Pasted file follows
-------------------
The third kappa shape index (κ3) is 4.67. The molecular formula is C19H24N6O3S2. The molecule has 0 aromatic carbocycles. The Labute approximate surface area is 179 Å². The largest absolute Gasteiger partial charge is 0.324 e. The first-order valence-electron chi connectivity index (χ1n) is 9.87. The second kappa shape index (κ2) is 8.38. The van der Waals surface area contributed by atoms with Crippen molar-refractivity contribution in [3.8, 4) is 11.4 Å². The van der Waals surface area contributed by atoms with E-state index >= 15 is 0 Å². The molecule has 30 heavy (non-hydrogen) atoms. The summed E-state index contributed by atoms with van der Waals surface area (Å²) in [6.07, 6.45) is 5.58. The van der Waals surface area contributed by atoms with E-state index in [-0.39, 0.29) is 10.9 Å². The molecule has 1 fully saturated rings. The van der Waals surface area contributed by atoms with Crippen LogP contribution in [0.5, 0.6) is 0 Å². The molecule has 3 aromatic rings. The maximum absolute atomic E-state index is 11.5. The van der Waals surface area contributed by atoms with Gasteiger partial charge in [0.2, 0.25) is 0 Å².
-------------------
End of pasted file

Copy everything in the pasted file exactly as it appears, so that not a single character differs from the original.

The third kappa shape index (κ3) is 4.67. The molecular formula is C19H24N6O3S2. The molecule has 0 aromatic carbocycles. The Labute approximate surface area is 179 Å². The largest absolute Gasteiger partial charge is 0.324 e. The first-order valence-electron chi connectivity index (χ1n) is 9.87. The second kappa shape index (κ2) is 8.38. The van der Waals surface area contributed by atoms with Crippen molar-refractivity contribution in [3.8, 4) is 11.4 Å². The van der Waals surface area contributed by atoms with E-state index >= 15 is 0 Å². The molecule has 30 heavy (non-hydrogen) atoms. The summed E-state index contributed by atoms with van der Waals surface area (Å²) in [6.07, 6.45) is 5.58. The van der Waals surface area contributed by atoms with E-state index in [-0.39, 0.29) is 10.9 Å². The molecule has 1 fully saturated rings. The van der Waals surface area contributed by atoms with Crippen LogP contribution in [0.5, 0.6) is 0 Å². The molecule has 3 aromatic rings. The maximum absolute atomic E-state index is 11.5. The van der Waals surface area contributed by atoms with Gasteiger partial charge in [0.2, 0.25) is 0 Å².